Residents relieved railyard not coming to Brandon
August 02. 2013 6:00AM
Major revisions to the downtown railyard redevelopment plan have put the once-stalled $40 million project back on track, city officials said last week.
The plan was in the works for more than a decade before BNSF Railway devised a plan that was palatable to officials in both Sioux Falls and Brandon.
Now that a draft environmental assessment for the latest plan has been opened to the public, Mark Cotter says new development on 10 acres of prime commercial real estate could be as few as four years away.
“It is a very exciting day,” the city’s public works director said. “This is one of the longest environmental assessment projects the city has ever done.”
The new plan eliminates the need for a new switchyard by adding two new parallel tracks along BNSF’s main line near Rice Street and Timberline Avenue and the company making internal adjustments to its regional operations. Cotter said that, so far, he has heard no opposition to the new plan.
That is a far cry from a few years ago, when both residents and city officials in Brandon fought a proposal for a new railyard just west of Brandon.
“It would have completely stopped the growth of the city in that area,” said Brandon City Councilor Blaine Jones.
“It just would not have fit.”
Jones said the new plans, while not perfect, are a much better alternative than what previously had been discussed.
“Given the two plans, I would much prefer what they’re talking about now,” Jones said.
Under the new plan, some track would remain in downtown Sioux Falls and some trains still would travel through the area, but they would be stopping less often, Cotter said.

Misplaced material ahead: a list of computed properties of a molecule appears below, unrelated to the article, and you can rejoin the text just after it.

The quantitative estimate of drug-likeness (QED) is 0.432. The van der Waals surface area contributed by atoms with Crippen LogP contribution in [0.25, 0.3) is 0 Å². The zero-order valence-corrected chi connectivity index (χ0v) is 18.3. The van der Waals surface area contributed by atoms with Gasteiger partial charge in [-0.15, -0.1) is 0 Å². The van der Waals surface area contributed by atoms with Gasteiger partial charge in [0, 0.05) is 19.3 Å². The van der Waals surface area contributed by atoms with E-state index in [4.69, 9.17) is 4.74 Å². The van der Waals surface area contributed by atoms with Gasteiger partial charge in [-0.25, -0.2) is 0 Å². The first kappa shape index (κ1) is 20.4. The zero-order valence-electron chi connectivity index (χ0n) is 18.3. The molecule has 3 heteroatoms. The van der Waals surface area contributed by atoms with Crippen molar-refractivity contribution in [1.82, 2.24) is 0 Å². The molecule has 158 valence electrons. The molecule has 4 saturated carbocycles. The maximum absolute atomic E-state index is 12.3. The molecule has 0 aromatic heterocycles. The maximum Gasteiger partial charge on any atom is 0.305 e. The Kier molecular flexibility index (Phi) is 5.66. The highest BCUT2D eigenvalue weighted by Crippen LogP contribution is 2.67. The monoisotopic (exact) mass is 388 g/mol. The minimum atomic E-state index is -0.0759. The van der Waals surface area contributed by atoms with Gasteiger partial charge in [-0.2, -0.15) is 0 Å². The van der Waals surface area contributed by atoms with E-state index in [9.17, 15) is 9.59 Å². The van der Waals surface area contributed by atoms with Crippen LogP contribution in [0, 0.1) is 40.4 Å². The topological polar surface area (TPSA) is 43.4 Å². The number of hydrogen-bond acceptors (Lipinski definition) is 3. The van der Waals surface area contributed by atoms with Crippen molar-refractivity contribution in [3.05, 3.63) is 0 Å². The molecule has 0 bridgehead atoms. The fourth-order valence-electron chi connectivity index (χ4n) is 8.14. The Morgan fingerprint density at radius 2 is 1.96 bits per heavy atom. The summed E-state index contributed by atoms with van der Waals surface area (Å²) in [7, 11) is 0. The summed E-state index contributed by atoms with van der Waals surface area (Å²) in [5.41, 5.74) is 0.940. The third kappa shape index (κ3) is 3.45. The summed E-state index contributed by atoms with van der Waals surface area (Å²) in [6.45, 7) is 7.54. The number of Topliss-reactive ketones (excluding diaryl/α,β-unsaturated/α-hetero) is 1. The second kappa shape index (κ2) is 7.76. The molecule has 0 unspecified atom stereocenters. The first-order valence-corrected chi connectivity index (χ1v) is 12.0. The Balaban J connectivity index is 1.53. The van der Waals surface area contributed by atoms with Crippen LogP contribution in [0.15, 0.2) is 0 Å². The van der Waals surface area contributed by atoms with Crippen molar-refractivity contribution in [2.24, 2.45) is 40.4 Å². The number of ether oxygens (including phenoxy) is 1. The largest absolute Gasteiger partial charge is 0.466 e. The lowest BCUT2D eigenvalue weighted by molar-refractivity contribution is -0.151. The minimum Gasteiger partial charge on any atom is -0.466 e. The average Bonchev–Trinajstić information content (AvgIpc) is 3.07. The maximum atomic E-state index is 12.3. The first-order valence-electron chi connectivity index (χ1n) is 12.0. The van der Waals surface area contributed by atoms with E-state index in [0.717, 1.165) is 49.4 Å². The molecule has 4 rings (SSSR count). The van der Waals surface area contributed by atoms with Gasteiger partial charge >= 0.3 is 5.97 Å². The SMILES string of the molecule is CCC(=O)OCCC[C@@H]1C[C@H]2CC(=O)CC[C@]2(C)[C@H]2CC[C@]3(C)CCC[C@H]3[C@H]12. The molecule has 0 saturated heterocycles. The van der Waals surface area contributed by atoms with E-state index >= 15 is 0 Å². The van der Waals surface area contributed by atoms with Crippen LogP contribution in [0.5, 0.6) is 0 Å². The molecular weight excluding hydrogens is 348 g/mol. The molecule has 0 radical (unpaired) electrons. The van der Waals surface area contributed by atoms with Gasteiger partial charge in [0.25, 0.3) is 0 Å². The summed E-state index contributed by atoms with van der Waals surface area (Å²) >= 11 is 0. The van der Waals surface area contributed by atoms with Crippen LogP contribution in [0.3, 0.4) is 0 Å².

Instead, trains connecting from the BNSF main line to the Ellis & Eastern Railroad would make the transfer on the two new siding tracks along Rice Street. That element was necessary because, in order to be approved for federal money and reach a purchase agreement between the city and BNSF, railroad operations needed to be maintained.
Ellis & Eastern, which services concrete and gravel businesses between Brandon and the west side of Sioux Falls, would account for a significant amount of the through-town rail traffic but has been a willing partner in the project so far, Cotter said.
“They’ve been a good community steward, and they want to see this project just like BNSF and the city,” Cotter said.
July 22 began the required 45-day comment period in order to allow the city to access the $40 million federal grant earmarked in 2005. Negotiations between the city and BNSF for the purchase of the downtown land cannot begin until the comment period has ended.
“We want the public to tell us if we’re on the right track and how we’re doing,” project manager Josh Peterson said.
To that end, the city will hold a public meeting about the project Aug. 14 at the convention center and will accept comments online and by mail through Sept. 4.
Once that process is complete, barring any major objections from the public, the project’s timeline calls for a purchase agreement to be reached before the end of the year. Cotter said he doesn’t anticipate any problems during negotiations.
“It’s my opinion that this is a fairly straightforward project,” Cotter said.
About $35 million of the 2005 earmark still is available for use on the project, Cotter said. Though he was unwilling to speculate on how much the city would end up paying for the land, Cotter said the cost should not exceed $35 million.
“I think what’s really key is the project won’t cost the city any money,” said Sioux Falls City Councilor Jim Entenman.
Peterson said the purchase agreement probably would include a two-year lease of the 10 acres to BNSF so it can complete construction of the new siding tracks and make the needed adjustments to its regional operations. According to Cotter, that would allow the city to take over the site and begin environmental cleanup sometime in 2016 with parcels of land potentially going up for sale by 2017.
The city plans to remove about six inches of contaminated topsoil from the site and seed it with plants before selling any parcels to developers. Any further environmental cleanup would be the responsibility of the developer and depend on the intended use, Cotter said.
“We’ve done a lot of soil sampling,” Cotter said. “It’s much cleaner than we expected.”